“How angry am I? You don’t want to know. Nobody wants to know.” Those are the opening lines of Claire Messud’s new novel, The Woman Upstairs. The novel is about a single woman, Nora, who hasn’t fulfilled her dreams of being an artist and having children. Nora’s plight is complicated when she befriends a woman who has done both.
The book explores deeper themes about what it means to sacrifice everything for one’s art and the inner life of a person whose dreams have been thwarted in relation to external realities. Part of that inner life, says Messud, is anger and she has long been interested in how anger manifests itself in the form of a rant.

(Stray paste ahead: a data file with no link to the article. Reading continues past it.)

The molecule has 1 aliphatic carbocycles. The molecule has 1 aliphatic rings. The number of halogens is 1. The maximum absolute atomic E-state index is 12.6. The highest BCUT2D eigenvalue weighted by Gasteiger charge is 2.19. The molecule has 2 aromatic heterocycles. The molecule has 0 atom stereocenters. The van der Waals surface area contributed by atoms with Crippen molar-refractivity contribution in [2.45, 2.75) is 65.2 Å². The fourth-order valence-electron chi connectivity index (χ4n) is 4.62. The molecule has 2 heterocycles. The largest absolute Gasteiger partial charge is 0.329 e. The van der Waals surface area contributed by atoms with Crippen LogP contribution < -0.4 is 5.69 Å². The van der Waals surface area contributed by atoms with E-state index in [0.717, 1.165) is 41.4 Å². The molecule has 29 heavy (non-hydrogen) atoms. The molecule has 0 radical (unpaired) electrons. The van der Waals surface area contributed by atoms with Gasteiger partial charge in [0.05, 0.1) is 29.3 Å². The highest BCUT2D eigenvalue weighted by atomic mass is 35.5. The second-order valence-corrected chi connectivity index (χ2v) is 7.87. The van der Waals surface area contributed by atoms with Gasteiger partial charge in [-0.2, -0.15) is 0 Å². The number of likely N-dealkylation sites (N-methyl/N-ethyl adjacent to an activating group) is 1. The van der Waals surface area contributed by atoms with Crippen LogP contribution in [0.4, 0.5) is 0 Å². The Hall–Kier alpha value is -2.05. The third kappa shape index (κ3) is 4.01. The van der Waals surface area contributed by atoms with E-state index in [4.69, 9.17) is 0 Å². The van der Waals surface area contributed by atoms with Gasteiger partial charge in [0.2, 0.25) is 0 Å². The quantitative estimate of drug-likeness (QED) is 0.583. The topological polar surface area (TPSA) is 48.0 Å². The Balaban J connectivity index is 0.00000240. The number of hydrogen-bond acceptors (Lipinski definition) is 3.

“As a reader since very early I have found myself drawn to rants,” she tells Fresh Air’s Terry Gross. “I was in my senior year of high school when I read Notes From Underground by Dostoyevksy and it was an exhilarating discovery. I hadn’t known up until that moment that fiction could be like that. Fiction could say these things, could be unseemly, could be unsettling and distressing in that particular way, that immediate and urgent way. And in the many years since I have read and loved a number of ranting narrators, and it struck me eventually that they were all men and that I didn’t know of a book in which a woman expressed her anger and I thought perhaps I should write one.”